Russian Energy Minister Nikolai Shulginov indicated that the rejection of the “North Stream-2” project may lead to losses for a number of companies from the European Union, who are “Gazprom” partners in the project.
According to the Russian minister, these companies can resort to the court to obtain compensation for losses incurred in the event of abandoning the project, which consists of two gas pipelines from Russia to Germany that were laid across the bottom of the Baltic Sea.
The Russian minister’s statement came in an interview with “Energy Intelligence” newspaper, which took place on the sidelines of the Gas Exporting Countries Forum, held in the Qatari capital, Doha, under the slogan “Natural Gas: Shaping the Energy Future”.
He said, “Several European companies participated in the implementation of the project. These will be losses for them, and they must be compensated for the losses. These companies can go to court, we proceed from the fact that the issue of gas supplies should not be politicized.”
The minister added that many in Europe now have reasonable approaches and understand that the European Union needs to increase gas supplies and use the capabilities of “North Stream-2”, since the launch of the project will create a surplus in gas supplies in Europe.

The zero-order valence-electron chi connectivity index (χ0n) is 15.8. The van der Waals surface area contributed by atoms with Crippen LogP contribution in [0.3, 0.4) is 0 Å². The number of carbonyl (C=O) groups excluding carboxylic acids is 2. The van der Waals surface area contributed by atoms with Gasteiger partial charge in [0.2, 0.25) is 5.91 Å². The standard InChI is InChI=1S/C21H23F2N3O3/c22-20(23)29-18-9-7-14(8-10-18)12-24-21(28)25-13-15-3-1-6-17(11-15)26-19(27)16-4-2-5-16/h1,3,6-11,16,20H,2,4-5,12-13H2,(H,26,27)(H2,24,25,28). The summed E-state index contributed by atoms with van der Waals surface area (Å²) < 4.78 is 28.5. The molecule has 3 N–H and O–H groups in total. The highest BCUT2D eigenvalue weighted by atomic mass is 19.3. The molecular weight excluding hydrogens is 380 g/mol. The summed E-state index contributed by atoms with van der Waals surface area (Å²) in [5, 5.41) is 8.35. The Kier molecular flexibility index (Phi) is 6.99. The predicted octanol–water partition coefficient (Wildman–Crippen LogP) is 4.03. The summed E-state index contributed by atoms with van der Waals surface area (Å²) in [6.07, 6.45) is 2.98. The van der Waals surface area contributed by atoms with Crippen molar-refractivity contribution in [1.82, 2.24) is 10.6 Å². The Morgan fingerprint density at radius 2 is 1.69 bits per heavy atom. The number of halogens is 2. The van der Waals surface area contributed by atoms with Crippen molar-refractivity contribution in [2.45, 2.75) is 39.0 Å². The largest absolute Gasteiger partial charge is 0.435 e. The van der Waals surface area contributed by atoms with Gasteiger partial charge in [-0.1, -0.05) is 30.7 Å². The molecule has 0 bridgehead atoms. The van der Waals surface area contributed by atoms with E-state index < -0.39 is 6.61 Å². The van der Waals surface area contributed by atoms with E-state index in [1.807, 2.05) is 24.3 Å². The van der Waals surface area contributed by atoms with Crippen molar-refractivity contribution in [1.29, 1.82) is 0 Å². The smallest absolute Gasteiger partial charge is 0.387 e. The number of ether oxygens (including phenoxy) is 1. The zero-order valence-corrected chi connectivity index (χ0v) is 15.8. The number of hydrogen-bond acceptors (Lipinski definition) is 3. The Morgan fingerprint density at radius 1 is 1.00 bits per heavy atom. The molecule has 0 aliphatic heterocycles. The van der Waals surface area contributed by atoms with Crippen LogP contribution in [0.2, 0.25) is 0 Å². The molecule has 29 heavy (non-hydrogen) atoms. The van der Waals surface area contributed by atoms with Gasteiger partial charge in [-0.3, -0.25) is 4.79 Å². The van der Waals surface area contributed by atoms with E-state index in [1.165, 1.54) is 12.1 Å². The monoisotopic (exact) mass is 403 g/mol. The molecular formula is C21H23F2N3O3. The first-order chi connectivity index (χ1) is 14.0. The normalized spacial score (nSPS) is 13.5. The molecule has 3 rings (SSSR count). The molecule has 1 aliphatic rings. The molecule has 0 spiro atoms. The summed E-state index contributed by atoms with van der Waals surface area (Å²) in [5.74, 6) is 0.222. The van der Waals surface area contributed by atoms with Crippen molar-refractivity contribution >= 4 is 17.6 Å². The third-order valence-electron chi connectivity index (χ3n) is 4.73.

And “North Stream-2” is a Russian project to build two natural gas pipelines with a length of 1,200 km each, with a total capacity of 55 billion cubic meters annually from the Russian coast across the bottom of the Baltic Sea to Germany.
And now work is underway to issue permits in Germany to pump Russian gas through this route, amid procrastination from European bodies.
Russian Energy Minister: Europe needs to prepare for the coming winter
Shulginov believes that European countries now need to prepare for the upcoming winter, as gas storage facilities in European countries are almost empty.
He said, “We see that the gas storage facilities are empty (in Europe) and the reserves of some of them are used by 97% because the Europeans are trying to consume the gas that was pumped at a low price.”
According to the minister, the only alternative to Russian gas in Europe is “renewable energy and coal generation,” so the European Union countries need a reasonable approach in light of the current gas crisis in Europe.
Shulginov also indicated that it is unlikely that LNG will become a substitute for natural gas pumped through pipelines.
Russian Energy Minister: The gas market does not need regulation like “OPEC +”
Shulginov believes that Russia does not currently see the need to regulate gas supplies in the global gas market, as “OPEC +” does with oil, since the gas is pumped through pipelines under long-term gas contracts.
According to the minister, it is now necessary to fight the ideas that gas is not a suitable fuel for the energy transition, and that it produces high emissions of greenhouse gases.
It is noteworthy that the Emir of Qatar, Tamim bin Hamad Al Thani, inaugurated this morning, Tuesday, the sixth summit of the Gas Exporting Countries Forum, which is being held in Doha under the slogan “Natural Gas: Shaping the Future of Energy”.